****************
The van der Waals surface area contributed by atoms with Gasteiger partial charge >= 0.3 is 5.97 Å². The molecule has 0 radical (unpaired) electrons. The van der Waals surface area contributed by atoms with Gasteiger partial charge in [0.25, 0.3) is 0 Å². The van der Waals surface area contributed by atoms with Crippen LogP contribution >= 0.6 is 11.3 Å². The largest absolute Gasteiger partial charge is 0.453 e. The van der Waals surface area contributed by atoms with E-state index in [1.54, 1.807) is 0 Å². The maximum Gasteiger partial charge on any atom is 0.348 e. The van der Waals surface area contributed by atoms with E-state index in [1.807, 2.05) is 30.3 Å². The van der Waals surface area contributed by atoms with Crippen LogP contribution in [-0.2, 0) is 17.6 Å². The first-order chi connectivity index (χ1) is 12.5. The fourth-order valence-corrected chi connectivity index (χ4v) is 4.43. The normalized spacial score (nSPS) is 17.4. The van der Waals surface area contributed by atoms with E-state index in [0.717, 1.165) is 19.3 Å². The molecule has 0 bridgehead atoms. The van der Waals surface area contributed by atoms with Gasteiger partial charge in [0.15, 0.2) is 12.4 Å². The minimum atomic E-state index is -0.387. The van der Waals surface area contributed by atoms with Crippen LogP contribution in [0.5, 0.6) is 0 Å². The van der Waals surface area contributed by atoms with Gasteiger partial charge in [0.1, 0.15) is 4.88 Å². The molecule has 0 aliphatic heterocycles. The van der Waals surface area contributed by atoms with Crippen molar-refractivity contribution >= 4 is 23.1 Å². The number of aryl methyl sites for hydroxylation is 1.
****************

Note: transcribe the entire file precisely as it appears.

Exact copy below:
The van der Waals surface area contributed by atoms with Gasteiger partial charge >= 0.3 is 5.97 Å². The molecule has 0 radical (unpaired) electrons. The van der Waals surface area contributed by atoms with Gasteiger partial charge in [0.25, 0.3) is 0 Å². The van der Waals surface area contributed by atoms with Crippen LogP contribution >= 0.6 is 11.3 Å². The largest absolute Gasteiger partial charge is 0.453 e. The van der Waals surface area contributed by atoms with E-state index in [1.54, 1.807) is 0 Å². The maximum Gasteiger partial charge on any atom is 0.348 e. The van der Waals surface area contributed by atoms with E-state index in [1.807, 2.05) is 30.3 Å². The van der Waals surface area contributed by atoms with Crippen LogP contribution in [-0.2, 0) is 17.6 Å². The first-order chi connectivity index (χ1) is 12.5. The fourth-order valence-corrected chi connectivity index (χ4v) is 4.43. The normalized spacial score (nSPS) is 17.4. The van der Waals surface area contributed by atoms with E-state index in [0.717, 1.165) is 19.3 Å². The molecule has 0 bridgehead atoms. The van der Waals surface area contributed by atoms with Gasteiger partial charge in [0.15, 0.2) is 12.4 Å². The minimum atomic E-state index is -0.387. The van der Waals surface area contributed by atoms with Crippen LogP contribution in [0.5, 0.6) is 0 Å². The van der Waals surface area contributed by atoms with Gasteiger partial charge in [0.1, 0.15) is 4.88 Å². The molecule has 0 aliphatic heterocycles. The van der Waals surface area contributed by atoms with Crippen molar-refractivity contribution >= 4 is 23.1 Å². The number of aryl methyl sites for hydroxylation is 1.